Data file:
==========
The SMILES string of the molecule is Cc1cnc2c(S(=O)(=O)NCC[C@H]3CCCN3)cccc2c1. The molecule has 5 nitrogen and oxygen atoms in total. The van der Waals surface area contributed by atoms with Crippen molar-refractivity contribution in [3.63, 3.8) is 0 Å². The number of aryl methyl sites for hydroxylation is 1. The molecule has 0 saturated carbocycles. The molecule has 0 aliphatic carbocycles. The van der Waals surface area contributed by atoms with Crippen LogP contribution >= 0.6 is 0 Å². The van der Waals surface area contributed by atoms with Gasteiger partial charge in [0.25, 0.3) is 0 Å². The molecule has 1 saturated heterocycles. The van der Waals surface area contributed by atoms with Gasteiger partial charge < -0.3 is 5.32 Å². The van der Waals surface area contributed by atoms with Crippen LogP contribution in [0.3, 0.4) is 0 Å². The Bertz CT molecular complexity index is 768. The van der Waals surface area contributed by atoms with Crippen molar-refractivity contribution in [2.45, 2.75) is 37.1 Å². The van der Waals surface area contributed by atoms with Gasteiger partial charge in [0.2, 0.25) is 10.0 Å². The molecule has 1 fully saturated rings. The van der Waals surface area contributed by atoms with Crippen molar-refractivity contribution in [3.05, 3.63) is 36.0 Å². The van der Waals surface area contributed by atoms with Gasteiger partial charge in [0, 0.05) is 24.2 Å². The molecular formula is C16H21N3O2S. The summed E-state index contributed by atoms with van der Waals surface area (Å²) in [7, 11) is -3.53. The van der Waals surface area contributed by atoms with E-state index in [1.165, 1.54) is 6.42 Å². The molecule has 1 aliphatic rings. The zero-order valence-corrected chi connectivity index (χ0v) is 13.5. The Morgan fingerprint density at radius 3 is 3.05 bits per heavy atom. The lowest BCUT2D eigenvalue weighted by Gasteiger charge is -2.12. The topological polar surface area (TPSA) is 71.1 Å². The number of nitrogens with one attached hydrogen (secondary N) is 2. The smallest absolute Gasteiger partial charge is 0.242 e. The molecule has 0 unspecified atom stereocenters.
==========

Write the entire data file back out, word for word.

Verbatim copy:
The SMILES string of the molecule is Cc1cnc2c(S(=O)(=O)NCC[C@H]3CCCN3)cccc2c1. The molecule has 5 nitrogen and oxygen atoms in total. The van der Waals surface area contributed by atoms with Crippen molar-refractivity contribution in [3.63, 3.8) is 0 Å². The number of aryl methyl sites for hydroxylation is 1. The molecule has 0 saturated carbocycles. The molecule has 0 aliphatic carbocycles. The van der Waals surface area contributed by atoms with Crippen LogP contribution >= 0.6 is 0 Å². The van der Waals surface area contributed by atoms with Gasteiger partial charge in [0.25, 0.3) is 0 Å². The molecule has 1 saturated heterocycles. The van der Waals surface area contributed by atoms with Gasteiger partial charge < -0.3 is 5.32 Å². The van der Waals surface area contributed by atoms with Crippen LogP contribution in [0.3, 0.4) is 0 Å². The Bertz CT molecular complexity index is 768. The van der Waals surface area contributed by atoms with Crippen molar-refractivity contribution in [2.45, 2.75) is 37.1 Å². The van der Waals surface area contributed by atoms with Gasteiger partial charge in [0.2, 0.25) is 10.0 Å². The molecule has 1 fully saturated rings. The van der Waals surface area contributed by atoms with Crippen molar-refractivity contribution in [3.05, 3.63) is 36.0 Å². The van der Waals surface area contributed by atoms with Gasteiger partial charge in [0, 0.05) is 24.2 Å². The molecular formula is C16H21N3O2S. The summed E-state index contributed by atoms with van der Waals surface area (Å²) in [7, 11) is -3.53. The van der Waals surface area contributed by atoms with E-state index in [1.165, 1.54) is 6.42 Å². The molecule has 1 aliphatic rings. The zero-order valence-corrected chi connectivity index (χ0v) is 13.5. The Morgan fingerprint density at radius 3 is 3.05 bits per heavy atom. The lowest BCUT2D eigenvalue weighted by Gasteiger charge is -2.12. The topological polar surface area (TPSA) is 71.1 Å². The number of nitrogens with one attached hydrogen (secondary N) is 2. The smallest absolute Gasteiger partial charge is 0.242 e. The molecule has 0 unspecified atom stereocenters.